Data in Sports Predictions
As it turns out, soccer is one of the most difficult sports to predict accurately, even with data-driven approaches. Several studies have shown that soccer has among the highest “upset” rates of all popular team sports, an effect that seems to gain confirmation from off-the-cuff analysis by internet statisticians. For example, when a Quora user named Martin Hum analyzed money-line odds data from popular sports betting sites he was able to calculate the rates of successful prediction for a number of major sports:
So what makes soccer so hard to predict? Here are a few possible explanations:
Ties and penalties
Holding everything else equal, predictability decreases when the number of possible outcomes increases. So the possibility of a tie in soccer means that the a priori probability of a correct prediction is ⅓ versus the ½ chance in other sports like tennis and baseball. While it’s true that this effect only applies to the World Cup during the group stage (before games go to overtime or penalties to decide the winner), it still puts predictive models at a disadvantage when trying to foresee the entire tournament. And when ties are decided by penalty shootouts in the knockout rounds, the picture may be even more complicated. That’s because success in penalties may have more to do with psychological or circumstantial differences between teams than it does with strength or ability, injecting additional kinds of randomness. Interestingly, the only sport which had a lower rate of successful prediction than soccer in Hum’s analysis was ice hockey, which also incorporates penalty-style tiebreakers.
High-scoring sports may be more likely to expose strength differences among competitors. Probabilistically, if we imagine every scoring opportunity as a trial, then as the number of trials increases, the law of large numbers starts to show, creating a scoreline to reflect the “true” strength differential among the teams. In layman’s terms, this just means that stronger teams will prevail when they have more opportunities to show their strength. The converse is to say that low-scoring sports, like soccer, are more conducive to upsets. Some might point to Spain’s match against Russia in this World Cup as a prime example, when the #10 ranked Spaniards fell to the #70 ranked home team in penalties following a 1-1 tie.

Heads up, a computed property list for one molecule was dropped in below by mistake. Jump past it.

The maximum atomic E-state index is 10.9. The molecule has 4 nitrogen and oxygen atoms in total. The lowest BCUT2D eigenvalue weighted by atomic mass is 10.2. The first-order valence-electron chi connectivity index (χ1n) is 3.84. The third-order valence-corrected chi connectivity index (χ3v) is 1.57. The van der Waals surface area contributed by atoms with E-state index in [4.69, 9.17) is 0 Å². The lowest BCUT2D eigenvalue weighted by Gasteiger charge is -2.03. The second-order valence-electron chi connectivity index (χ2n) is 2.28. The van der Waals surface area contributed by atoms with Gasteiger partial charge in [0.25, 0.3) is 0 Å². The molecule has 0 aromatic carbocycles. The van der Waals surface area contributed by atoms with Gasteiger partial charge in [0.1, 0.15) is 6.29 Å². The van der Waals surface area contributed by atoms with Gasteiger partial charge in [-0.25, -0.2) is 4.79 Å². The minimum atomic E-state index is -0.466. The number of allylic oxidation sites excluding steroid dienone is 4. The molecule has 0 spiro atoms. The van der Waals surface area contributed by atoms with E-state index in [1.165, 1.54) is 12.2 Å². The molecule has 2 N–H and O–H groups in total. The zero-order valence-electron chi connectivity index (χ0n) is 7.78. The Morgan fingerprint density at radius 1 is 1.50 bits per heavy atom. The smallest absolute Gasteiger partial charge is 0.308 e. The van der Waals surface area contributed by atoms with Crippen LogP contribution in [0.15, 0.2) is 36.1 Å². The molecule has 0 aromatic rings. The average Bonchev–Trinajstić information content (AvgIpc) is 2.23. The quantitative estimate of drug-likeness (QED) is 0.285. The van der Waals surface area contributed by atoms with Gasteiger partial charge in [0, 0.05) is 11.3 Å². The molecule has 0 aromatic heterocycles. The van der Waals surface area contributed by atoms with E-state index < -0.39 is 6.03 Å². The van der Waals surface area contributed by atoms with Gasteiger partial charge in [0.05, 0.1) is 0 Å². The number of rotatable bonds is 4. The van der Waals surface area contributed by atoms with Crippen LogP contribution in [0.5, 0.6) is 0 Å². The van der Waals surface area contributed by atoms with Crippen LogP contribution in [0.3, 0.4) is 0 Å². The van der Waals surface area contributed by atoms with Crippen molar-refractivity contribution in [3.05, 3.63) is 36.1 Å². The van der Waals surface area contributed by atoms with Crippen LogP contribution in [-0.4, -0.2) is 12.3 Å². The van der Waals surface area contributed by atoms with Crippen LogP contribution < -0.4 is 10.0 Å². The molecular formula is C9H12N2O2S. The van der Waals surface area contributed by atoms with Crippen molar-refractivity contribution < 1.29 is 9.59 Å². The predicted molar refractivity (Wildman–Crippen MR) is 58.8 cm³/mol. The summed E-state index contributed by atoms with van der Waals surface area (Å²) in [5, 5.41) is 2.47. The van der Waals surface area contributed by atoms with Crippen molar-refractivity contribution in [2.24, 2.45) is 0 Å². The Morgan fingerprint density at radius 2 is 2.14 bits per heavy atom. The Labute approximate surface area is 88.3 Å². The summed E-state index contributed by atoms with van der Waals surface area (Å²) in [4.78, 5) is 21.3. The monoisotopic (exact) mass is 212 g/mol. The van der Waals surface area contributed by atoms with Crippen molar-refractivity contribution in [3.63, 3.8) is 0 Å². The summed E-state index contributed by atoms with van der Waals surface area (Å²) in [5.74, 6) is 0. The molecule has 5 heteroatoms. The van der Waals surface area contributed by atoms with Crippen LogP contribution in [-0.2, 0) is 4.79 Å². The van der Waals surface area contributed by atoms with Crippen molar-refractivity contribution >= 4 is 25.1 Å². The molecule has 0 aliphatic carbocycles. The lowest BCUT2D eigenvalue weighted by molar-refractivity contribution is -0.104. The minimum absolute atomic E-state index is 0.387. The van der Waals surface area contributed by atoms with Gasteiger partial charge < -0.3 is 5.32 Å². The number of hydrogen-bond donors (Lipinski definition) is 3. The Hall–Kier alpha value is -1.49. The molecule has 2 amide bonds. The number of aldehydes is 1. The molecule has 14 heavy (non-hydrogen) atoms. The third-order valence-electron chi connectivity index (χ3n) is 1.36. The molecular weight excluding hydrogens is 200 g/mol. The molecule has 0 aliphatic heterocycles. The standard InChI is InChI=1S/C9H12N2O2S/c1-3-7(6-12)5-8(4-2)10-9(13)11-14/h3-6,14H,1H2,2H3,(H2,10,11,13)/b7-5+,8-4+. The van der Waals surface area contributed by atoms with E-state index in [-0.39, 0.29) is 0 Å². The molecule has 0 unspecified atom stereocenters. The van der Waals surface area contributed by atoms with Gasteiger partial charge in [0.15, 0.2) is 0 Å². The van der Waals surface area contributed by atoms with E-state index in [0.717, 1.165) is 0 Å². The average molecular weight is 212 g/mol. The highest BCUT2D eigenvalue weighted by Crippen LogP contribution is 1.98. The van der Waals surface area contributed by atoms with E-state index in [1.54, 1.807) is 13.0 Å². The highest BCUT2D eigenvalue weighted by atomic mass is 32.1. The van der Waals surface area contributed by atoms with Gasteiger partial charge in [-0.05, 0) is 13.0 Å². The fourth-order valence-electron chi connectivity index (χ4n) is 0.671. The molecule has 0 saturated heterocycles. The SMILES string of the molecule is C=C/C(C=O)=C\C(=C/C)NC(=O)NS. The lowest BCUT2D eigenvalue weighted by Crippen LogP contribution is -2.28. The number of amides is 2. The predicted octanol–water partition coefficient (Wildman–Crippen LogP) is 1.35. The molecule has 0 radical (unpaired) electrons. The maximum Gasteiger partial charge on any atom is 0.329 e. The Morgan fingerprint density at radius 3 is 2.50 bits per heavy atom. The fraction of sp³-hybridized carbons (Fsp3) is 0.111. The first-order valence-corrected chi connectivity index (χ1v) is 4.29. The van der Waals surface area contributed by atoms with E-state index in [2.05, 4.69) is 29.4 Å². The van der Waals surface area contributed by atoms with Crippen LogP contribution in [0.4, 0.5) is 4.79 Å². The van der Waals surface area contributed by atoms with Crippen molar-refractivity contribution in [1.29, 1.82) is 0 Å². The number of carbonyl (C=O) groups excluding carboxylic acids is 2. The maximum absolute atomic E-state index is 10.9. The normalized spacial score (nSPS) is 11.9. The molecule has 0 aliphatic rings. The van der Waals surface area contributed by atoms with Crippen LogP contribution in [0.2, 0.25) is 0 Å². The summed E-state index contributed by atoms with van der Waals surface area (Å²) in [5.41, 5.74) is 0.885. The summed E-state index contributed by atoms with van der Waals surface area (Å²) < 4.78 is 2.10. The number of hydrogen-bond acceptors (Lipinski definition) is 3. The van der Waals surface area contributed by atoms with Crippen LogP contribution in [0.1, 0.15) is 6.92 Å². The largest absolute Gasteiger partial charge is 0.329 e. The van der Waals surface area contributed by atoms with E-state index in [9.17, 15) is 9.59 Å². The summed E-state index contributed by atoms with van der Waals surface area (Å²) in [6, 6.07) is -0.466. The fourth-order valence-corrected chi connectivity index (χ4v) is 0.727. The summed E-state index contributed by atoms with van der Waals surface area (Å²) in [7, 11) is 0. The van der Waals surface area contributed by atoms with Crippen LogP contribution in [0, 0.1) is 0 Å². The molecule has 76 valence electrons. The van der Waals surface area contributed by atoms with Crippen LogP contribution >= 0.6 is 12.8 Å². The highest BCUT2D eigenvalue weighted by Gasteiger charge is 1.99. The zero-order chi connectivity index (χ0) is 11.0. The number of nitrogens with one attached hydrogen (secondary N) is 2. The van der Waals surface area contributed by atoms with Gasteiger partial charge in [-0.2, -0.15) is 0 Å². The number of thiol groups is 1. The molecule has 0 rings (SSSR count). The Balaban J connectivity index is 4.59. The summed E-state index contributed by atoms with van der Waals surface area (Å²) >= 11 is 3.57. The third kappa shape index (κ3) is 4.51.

The World Cup only happens once every 4 years, with just 21 taking place since the first one in Uruguay in 1930 (two were skipped due to the Second World War). In the tournament, even the teams that make it all the way to the final play only 7 games in total, with half the teams knocked out after just 3 matches. Adding to the difficulty, the time spans between the tournaments mean that a country’s team can change radically from Cup to Cup. Contrast that to a sport like basketball, where the exact same starting 5 players can win the NBA championship for several years consecutively. All this adds up to the fact that the sample sizes for World Cup soccer teams are small, not only in absolute terms, but especially in terms of particular squads. True, a model might incorporate data from players’ professional careers outside of the World Cup, but as we’ve seen, these approaches have demonstrated limited success.
Undoubtedly, the same factors that make soccer unpredictable are the ones that make it so exciting to billions around the world. But that doesn’t mean that data scientists should give up trying to predict the World Cup’s outcome. I myself and many others will look forward to the novel approaches that data scientists and AI experts come up with for the 2022 World Cup in Qatar, and especially the 2026 World Cup in Mexico-USA-Canada, when the number of teams will increase from 32 to 48. But for now, the “psychic” animals won’t have to worry about losing their jobs.